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Come out to play: 1970s NYC gang culture and the origin of beat ‘em up iconography

When Technos brought their pioneering Yoshihisa Kishimoto designed 1986 beat ‘em up Nekketsu Koha Kunio-kun overseas, they changed its name to Renegade and altered the game’s graphics quite drastically, from representing a very local Japanese setting of brawling rival high school delinquents in uniforms to a gritty modern-day Western-styled mise-en-scene of baseball bats and knives carrying street punks warring in areas of metropolitan decrepitude.

And with that move, the arcade game developer not only introduced videogame enthusiasts worldwide to a new subgenre of melee action games in which players were now able to make use of the Z-axis and walk all around the screen as opposed to being stuck to a single plane but also put its stamp on the look, feel and general visual language that many games in this genre would come to share: from their own Double Dragon, to Capcom’s Final Fight, to Konami’s Crime Fighters and Violent Storm, to SEGA’s Streets of Rage and even modern tributes like Raging Justice by MakinGames.

In these games, justice needs to be doled out to ravenous and savage street thugs and conflicts are fought with bare fists, feet, bats, lead pipes, blades and chains and the odd, rare firearm. The dress code consists of sleeveless denim jackets, white tank tops, studded wrist bands and general punkish attire. Even in the late 1980s, let alone in 2020, this enduring theme of slum adorned urban wastelands, ruled by nihilistic, violent gangs of youths that picked fights for sport, seemed like nothing more than fantasy, straight out of movies like Class of 1984, RoboCop and, yes, the cult film that at least partially inspired them: 1979’s The Warriors, directed by Walter Hill.

Now when most people in the world think of US-based street-level gang violence, even when set in the 1980s, we tend to imagine Bloods, Crips and drive-by shootings or drug dealing corner crews fighting over merchandise and territory while making use of a variety of firearms and automatic weapons.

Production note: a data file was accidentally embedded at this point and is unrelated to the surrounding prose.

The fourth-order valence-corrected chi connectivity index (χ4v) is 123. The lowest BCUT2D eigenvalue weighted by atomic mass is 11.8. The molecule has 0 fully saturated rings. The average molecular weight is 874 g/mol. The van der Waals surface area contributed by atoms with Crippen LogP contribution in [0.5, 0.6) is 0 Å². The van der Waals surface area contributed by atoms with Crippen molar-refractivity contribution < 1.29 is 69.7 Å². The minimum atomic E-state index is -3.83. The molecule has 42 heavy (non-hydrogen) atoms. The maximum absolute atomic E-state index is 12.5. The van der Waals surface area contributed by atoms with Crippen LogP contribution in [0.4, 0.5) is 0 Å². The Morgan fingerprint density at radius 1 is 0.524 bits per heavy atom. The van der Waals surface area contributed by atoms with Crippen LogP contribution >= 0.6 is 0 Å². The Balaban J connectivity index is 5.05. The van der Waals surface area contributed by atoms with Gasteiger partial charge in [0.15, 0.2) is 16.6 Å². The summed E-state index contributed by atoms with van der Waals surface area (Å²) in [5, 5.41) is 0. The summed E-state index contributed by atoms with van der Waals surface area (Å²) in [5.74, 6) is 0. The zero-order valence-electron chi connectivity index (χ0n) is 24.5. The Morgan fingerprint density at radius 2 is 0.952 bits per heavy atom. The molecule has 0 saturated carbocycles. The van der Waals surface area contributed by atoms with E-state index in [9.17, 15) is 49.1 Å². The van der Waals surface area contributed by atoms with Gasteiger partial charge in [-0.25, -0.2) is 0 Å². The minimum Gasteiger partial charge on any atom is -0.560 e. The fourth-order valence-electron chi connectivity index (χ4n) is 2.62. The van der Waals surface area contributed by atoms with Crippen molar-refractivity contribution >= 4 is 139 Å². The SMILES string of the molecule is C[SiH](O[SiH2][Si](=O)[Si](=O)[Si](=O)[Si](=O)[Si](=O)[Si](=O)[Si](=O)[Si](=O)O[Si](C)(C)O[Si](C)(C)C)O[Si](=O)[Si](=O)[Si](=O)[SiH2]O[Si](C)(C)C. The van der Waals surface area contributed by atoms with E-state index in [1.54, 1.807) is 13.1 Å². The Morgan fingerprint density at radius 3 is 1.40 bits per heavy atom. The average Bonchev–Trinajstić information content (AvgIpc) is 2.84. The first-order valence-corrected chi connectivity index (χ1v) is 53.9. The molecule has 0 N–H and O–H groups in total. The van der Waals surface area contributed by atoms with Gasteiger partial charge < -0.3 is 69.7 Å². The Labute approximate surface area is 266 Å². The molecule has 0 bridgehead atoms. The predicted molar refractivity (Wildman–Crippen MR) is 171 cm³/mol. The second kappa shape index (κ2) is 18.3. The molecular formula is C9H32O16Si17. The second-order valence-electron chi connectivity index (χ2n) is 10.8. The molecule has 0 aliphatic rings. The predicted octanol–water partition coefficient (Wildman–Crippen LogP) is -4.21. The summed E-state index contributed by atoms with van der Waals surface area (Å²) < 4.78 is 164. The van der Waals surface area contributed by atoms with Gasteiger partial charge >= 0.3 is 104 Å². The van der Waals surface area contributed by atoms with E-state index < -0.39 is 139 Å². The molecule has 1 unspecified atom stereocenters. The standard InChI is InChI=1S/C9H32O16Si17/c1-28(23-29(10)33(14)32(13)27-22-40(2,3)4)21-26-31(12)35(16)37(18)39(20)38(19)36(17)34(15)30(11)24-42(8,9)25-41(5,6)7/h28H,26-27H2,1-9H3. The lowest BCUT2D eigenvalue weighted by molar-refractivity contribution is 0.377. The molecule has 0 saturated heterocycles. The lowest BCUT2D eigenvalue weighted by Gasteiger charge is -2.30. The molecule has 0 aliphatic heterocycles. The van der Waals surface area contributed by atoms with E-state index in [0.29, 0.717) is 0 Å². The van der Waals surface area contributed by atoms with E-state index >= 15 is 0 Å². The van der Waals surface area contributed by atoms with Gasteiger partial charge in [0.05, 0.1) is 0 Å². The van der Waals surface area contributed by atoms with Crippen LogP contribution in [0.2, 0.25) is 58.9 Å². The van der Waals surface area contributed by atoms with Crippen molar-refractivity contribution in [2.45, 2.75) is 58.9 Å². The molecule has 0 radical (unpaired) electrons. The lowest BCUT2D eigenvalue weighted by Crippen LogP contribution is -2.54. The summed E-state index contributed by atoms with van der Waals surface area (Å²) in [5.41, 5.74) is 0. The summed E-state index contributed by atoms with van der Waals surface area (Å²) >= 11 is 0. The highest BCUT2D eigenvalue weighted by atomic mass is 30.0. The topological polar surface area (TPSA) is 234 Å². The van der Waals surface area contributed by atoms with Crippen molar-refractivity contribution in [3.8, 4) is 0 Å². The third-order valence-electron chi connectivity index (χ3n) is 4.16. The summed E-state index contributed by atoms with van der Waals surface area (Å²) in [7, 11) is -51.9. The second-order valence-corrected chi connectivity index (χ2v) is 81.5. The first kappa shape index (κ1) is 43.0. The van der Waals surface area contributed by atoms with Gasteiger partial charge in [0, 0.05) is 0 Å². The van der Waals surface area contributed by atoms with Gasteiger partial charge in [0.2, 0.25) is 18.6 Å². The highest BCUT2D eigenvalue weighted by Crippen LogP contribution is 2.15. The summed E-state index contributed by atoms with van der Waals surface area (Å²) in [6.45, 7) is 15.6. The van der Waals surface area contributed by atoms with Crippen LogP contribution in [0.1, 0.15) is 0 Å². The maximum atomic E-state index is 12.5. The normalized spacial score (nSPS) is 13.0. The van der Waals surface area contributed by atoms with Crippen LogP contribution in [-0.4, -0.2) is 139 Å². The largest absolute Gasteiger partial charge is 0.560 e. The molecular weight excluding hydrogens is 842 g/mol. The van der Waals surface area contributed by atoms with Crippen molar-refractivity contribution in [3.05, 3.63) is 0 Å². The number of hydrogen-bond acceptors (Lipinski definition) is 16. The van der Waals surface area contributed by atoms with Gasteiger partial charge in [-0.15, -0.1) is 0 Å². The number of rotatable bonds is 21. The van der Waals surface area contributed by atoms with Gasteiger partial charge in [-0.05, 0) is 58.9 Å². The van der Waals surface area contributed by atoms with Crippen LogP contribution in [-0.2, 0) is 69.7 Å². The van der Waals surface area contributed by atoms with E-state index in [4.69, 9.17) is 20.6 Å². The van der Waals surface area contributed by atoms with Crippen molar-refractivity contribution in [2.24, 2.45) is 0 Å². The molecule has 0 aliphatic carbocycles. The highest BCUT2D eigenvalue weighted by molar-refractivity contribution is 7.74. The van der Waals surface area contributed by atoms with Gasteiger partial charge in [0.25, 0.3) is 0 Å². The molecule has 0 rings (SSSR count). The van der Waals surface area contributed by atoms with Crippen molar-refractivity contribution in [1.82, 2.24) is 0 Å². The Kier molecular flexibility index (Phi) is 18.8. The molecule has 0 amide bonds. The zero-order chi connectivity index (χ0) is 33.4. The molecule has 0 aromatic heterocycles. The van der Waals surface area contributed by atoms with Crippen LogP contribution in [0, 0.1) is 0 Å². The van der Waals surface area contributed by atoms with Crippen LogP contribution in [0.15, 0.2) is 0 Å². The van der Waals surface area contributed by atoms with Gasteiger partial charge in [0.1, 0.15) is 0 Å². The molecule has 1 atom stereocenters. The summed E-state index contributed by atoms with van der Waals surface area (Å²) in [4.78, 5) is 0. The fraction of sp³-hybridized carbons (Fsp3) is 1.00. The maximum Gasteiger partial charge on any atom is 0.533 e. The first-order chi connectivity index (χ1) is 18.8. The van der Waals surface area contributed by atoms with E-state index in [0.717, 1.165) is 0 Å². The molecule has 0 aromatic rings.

With the exception of LA gang culture to some extent, this type of criminal-on-criminal violence seems driven by business and financial gain, rather than by starting fights for the hell of it and conflicts certainly don’t find their resolution in large scale brawls, with combatants mainly relying on melee weapons or even just their fists and feet.

With that in mind, The Warriors, a retelling of Xenophon’s ancient world epic Anabasis at its core, with its flamboyantly dressed street gangs, among which a group called the Baseball Furies, decked out in NY Yankees athlete gear and clownish face paint and armed with – you guessed it – baseball bats, appears like a fantastical and farcical, maybe even naïve, representation of the real-world problem of gang violence in American cities.

The thing is, though, that The Warriors, despite its more outlandish and outrageous elements, doesn’t just find its origin in the 1965 novel by Sol Yurick of the same name that it’s based on, but also in a real-life phenomenon in terms of its set and – many of – its costume designs. Even some of the film’s beats echo events tied to said phenomenon that actually took place. It’s just that by the time Renegade hit the arcades of the U.S.A. and Europe, this very local phenomenon had pretty much died out and to much of the world, most likely including the game’s developers, it only ever existed in this visually striking piece of fantastical fiction, captured on film.

In the early 1970s, the city of New York was close to bankruptcy and in the south section of its Bronx borough, which was largely populated by people of Puerto Rican descent and African Americans, the despair was felt the most. Unrestrained urban planning in the ‘60s and failed development had turned the area in a desolate wasteland. Many households had to somehow make do without heating or water and the South Bronx held the world record for arson, with many a building going up in flames as a result of crooked entrepreneurs paying gasoline can carrying goons to make way for their own profitable idea of urban development.

The idealism of the 1960s, as symbolised by key figures like Malcolm X, Martin Luther King and even John F Kennedy, had died with their successive assassinations and with no concept of a future, many young denizens of the South Bronx started to form neighborhood-based ‘clubs’ that roamed the rubble filled streets and the pulverised and blackened abandoned buildings, looking for distractions and, well, trouble.

These gangs called themselves names like the Savage Nomads, Savage Skulls, Black Spades, Javelins and Reapers and fashioned their uniforms after those of biker clubs like the Hell’s Angels, with their names and insignia embroidered on the backs of sleeveless denim and leather jackets. The jackets were called colours and were often taken off defeated rival gang members and displayed as trophies in their hideouts. And yes, their attire very closely resembled those of gangs like the Warriors, the Riffs and the Rogues in the movie.